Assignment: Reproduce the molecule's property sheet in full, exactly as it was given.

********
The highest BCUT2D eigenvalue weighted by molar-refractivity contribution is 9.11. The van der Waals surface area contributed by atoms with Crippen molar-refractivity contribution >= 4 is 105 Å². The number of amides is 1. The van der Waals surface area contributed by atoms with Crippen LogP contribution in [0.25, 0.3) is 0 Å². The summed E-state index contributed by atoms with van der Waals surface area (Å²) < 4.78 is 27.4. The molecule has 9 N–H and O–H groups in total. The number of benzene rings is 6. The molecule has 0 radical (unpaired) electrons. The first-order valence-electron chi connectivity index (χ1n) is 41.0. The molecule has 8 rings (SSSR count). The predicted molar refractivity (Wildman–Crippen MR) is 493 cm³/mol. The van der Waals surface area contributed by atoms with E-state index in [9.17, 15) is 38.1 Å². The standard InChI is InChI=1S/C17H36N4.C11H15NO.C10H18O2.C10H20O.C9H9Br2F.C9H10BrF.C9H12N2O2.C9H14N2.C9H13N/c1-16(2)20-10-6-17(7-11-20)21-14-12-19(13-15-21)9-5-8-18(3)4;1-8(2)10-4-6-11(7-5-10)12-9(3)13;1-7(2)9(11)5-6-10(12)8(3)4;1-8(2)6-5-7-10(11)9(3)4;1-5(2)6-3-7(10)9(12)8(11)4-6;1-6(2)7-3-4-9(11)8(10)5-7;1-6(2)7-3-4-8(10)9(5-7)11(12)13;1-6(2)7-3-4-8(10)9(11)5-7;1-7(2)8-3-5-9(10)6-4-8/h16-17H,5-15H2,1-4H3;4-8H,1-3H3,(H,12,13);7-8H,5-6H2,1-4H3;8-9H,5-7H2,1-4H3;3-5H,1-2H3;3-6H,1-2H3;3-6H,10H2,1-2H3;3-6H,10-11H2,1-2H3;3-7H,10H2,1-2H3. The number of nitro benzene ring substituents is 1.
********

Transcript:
The highest BCUT2D eigenvalue weighted by molar-refractivity contribution is 9.11. The van der Waals surface area contributed by atoms with Crippen molar-refractivity contribution >= 4 is 105 Å². The number of amides is 1. The van der Waals surface area contributed by atoms with Crippen LogP contribution in [0.25, 0.3) is 0 Å². The summed E-state index contributed by atoms with van der Waals surface area (Å²) < 4.78 is 27.4. The molecule has 9 N–H and O–H groups in total. The number of benzene rings is 6. The molecule has 0 radical (unpaired) electrons. The first-order valence-electron chi connectivity index (χ1n) is 41.0. The molecule has 8 rings (SSSR count). The predicted molar refractivity (Wildman–Crippen MR) is 493 cm³/mol. The van der Waals surface area contributed by atoms with E-state index in [9.17, 15) is 38.1 Å². The standard InChI is InChI=1S/C17H36N4.C11H15NO.C10H18O2.C10H20O.C9H9Br2F.C9H10BrF.C9H12N2O2.C9H14N2.C9H13N/c1-16(2)20-10-6-17(7-11-20)21-14-12-19(13-15-21)9-5-8-18(3)4;1-8(2)10-4-6-11(7-5-10)12-9(3)13;1-7(2)9(11)5-6-10(12)8(3)4;1-8(2)6-5-7-10(11)9(3)4;1-5(2)6-3-7(10)9(12)8(11)4-6;1-6(2)7-3-4-9(11)8(10)5-7;1-6(2)7-3-4-8(10)9(5-7)11(12)13;1-6(2)7-3-4-8(10)9(11)5-7;1-7(2)8-3-5-9(10)6-4-8/h16-17H,5-15H2,1-4H3;4-8H,1-3H3,(H,12,13);7-8H,5-6H2,1-4H3;8-9H,5-7H2,1-4H3;3-5H,1-2H3;3-6H,1-2H3;3-6H,10H2,1-2H3;3-6H,10-11H2,1-2H3;3-7H,10H2,1-2H3. The number of nitro benzene ring substituents is 1.